Livestock grazing is an important part of the rich ranching tradition in America. One need to look no farther than the iconic images of cowboys driving huge herds of cattle across open land to realize how big a part ranching has played in American history. Today, my home state of Idaho produces some of the world’s finest tasting lamb and beef, which makes its way to dinner tables across America and as far away as Korea. Food production is a major part of Idaho’s history and is an integral part of our cultural fabric and our economic security. These traditions are under attack and we must preserve them for future generations.
Ranchers are proud stewards of the land; their reputations and financial security depend on this basic fact. Yet, the process to review the very permits that allow them to produce food has become severely backlogged due to lawsuits aimed at eliminating livestock from public lands. The local federal land managing offices, staffed by fine men and women, cannot keep up with the pace of litigation and the endless environmental analysis. This diverts the already-limited resources from these offices and leaves ranchers at risk of losing their grazing permits and jeopardizing their livelihoods.
Agriculture is a difficult way to make a living, but producers choose this path because it is their livelihood, their passion, their way of life. Several ranchers in my state of Idaho have said that if they were to lose their grazing permit, they would have to subdivide their land. I cannot allow this to happen. My bill, the Grazing Improvement Act of 2012, would provide relief to these ranchers and to ranchers throughout the country.
When my constituent, Owyhee County rancher Brenda Richards, testified on H.R. 4234 in March, she talked not just about the efficiencies the bill would bring to the overall system— providing cost savings to taxpayers—but she passionately expressed the unstable situation facing ranchers like her.
Seventy-eight percent of Owyhee County is public land, making local ranchers (and the county economy) dependent on reliable, yet responsible access to public land forage. According to Richards, ranchers not only face uncertainty each year about whether permits will be renewed, they are also being threatened with new bureaucratic red tape when it comes to crossing and trailing their animals across public lands—a longstanding necessity in the livestock industry.
Radical special interest litigants have driven the agencies to consider this low-impact activity a “major agency action” that requires full environmental analysis under the National Environmental Protection Act (NEPA). My bill would prevent such wasteful, unnecessary and damaging overregulation.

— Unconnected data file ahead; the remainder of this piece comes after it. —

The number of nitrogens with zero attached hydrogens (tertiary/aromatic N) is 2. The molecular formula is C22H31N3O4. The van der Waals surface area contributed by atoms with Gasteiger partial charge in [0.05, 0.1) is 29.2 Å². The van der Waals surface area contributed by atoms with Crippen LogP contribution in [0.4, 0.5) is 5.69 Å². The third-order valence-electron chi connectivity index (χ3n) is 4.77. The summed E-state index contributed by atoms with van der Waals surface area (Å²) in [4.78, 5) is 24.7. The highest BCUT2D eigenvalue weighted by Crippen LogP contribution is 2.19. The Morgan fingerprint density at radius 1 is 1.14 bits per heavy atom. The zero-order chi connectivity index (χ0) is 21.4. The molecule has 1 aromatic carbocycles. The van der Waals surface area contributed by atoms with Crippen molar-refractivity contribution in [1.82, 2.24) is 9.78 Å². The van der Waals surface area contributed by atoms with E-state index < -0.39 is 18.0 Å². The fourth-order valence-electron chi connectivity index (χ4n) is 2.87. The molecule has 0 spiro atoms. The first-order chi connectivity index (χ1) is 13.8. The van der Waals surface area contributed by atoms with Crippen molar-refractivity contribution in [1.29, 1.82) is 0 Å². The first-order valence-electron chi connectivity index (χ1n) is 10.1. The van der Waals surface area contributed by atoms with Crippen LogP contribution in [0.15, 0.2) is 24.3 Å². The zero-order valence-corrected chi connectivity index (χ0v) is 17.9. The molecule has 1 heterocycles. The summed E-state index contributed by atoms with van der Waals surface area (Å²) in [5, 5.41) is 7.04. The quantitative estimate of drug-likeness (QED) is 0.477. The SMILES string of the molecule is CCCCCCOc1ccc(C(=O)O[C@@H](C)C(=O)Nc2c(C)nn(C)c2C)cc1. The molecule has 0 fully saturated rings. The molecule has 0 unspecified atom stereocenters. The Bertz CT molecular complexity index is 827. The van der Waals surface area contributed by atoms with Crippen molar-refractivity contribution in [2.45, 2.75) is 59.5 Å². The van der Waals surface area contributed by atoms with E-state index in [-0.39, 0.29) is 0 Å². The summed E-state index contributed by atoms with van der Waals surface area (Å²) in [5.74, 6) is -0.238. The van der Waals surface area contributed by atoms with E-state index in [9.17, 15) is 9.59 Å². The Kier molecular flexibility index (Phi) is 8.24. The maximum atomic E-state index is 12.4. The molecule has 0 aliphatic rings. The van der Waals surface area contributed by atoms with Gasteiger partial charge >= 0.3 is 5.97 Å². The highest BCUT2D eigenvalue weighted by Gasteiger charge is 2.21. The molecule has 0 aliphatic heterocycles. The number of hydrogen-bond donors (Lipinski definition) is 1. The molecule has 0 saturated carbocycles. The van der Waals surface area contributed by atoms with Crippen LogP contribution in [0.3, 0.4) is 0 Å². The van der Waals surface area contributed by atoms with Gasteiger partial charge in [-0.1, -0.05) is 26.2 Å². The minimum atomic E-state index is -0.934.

The Grazing Improvement Act of 2012 would accomplish three important goals. First, it extends livestock grazing permits from 10 to 20 years in order to give producers adequate stability. This 20-year window not only allows ranchers to make long term economic plans, it also reduces the workload on overburdened federal land managers on the local level and allows them to get out into the field where they belong.
In addition, the legislation included bipartisan language to encourage land managers to use existing tools in order to expedite permit processing. This commonsense provision streamlines the review process—allowing agencies more ways to eliminate red tape without compromising environmental safeguards. Finally, the bill modifies the broken and lengthy administrative appeals procedure. It changes the process from a costly, confrontational and bureaucratic nightmare for both ranchers and land managers into a system that ensures environmental protection while allowing grazing to continue where appropriate.
We can be good stewards of our land and resources without hurting American ranchers. We must alleviate the problems caused by a tedious bureaucratic process created only to respond to the litigious environmental agenda. We can no longer allow the federal government to maintain an enormous backlog in processing grazing permits. My legislation aims to ensure grazing certainty and stability for America’s livestock producers. Our ranchers depend upon it. — U.S. Representative Raúl Labrador, R-Idaho